What makes her interesting: Known for her interactive, collaborative exhibits (such as a live strip poker game in a New York City storefront window!), the new chief curator plans to take MOCA’s art off the gallery walls and into the community. As part of her new position, Finn also oversees the new Gund Foundation Curatorial Fellowship, awarded to an emerging curator from an underrepresented arts community.
Change of Art: Finn started at the Cleveland Institute of Art in 2000 thinking she wanted to work in fiber arts. Midway through the program, she started to change her mind. “I liked spending time talking to artists and learning how they hoped people would enter into their work more than I liked making my own work. I became really interested in how to create scenarios and spaces for storytelling.”
Inspired Learning: That desire to tell stories is enhanced by reading a lot of books. So it helps that Finn’s sister is a school librarian. “I’m interested in what kids are reading. A good children’s book balances complex ideas with simplicity in ways that make you identify with the characters and/or see, feel, hear yourself within the story.”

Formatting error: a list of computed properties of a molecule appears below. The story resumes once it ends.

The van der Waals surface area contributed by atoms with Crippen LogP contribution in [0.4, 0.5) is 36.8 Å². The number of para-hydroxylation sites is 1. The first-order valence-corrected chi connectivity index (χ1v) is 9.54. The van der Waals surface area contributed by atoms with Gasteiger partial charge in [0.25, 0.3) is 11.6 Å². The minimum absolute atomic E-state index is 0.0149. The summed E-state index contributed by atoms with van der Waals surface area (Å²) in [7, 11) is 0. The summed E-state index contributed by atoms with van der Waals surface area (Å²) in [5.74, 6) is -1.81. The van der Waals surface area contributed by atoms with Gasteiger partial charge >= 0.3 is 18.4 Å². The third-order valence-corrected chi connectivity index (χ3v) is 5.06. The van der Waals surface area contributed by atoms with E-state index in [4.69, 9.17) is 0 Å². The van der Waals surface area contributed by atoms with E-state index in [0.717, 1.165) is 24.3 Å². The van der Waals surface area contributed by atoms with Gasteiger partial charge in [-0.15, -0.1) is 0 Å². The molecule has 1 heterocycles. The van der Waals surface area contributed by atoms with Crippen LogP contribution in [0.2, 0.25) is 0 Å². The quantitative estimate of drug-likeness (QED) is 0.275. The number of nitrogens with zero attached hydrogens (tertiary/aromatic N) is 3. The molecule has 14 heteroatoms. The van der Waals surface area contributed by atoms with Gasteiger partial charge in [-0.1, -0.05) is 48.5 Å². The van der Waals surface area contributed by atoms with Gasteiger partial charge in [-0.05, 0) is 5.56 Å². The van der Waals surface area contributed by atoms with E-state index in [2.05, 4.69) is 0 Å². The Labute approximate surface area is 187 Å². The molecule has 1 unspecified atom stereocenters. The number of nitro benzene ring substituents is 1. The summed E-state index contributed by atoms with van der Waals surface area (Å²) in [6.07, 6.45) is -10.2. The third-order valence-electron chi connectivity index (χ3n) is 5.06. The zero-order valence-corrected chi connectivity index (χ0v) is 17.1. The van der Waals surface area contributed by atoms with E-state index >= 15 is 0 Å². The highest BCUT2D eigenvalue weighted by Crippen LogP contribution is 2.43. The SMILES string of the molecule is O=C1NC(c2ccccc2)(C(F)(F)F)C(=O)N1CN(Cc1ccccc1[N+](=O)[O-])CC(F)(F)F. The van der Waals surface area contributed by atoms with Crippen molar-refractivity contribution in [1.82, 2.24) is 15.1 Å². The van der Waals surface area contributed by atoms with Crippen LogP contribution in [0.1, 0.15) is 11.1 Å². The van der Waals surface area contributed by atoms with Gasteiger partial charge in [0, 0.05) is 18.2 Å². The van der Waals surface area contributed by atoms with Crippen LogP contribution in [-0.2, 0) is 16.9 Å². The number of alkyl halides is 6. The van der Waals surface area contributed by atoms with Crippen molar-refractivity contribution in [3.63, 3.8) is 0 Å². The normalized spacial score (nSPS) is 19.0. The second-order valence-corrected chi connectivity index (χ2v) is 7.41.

Naked Ambition: The installation that has gotten Finn the most attention featured a group of people playing strip poker in the window of a Tribeca gallery. Called I’ll Raise You One … by artist Zefrey Throwell, it was a metaphor for the country’s growing economic disparity. “We had a lot of people who might have never come into our gallery, standing on the street saying, ‘What is this?’ I love when art can create a space for dialogue.”
World Traveler: Most of Finn’s childhood was spent abroad — Hong Kong, Switzerland, London and Brazil. Her father worked in private wealth management and his job responsibilities kept the family moving around. “It made me really adaptable and pretty social.” Being exposed to a variety of different cultures and ideas at a young age “really showed me that there’s no one way to do anything.”
New Perspectives: When she takes over Jan. 15, Finn is most excited to work on the Gund fellowship and bring in new voices and perspectives. “I think it is incredibly important that a museum be comprised of a multitude of voices, especially when it comes to shaping its program and contributing to ways that stories and narratives are built and shared.”
Three and Out:
What’s your favorite time of day?
Midafternoon, especially after lunch. That’s when my brain really kicks into gear.
What’s advice would you give your teenage self?
Remember to breathe. Also, no matter how it feels, it’s not important what other people think about you.
What would you feed your friends if they came over for dinner?
A snack platter. Lots of crudites, a bunch of dips, cheeses and cured meats.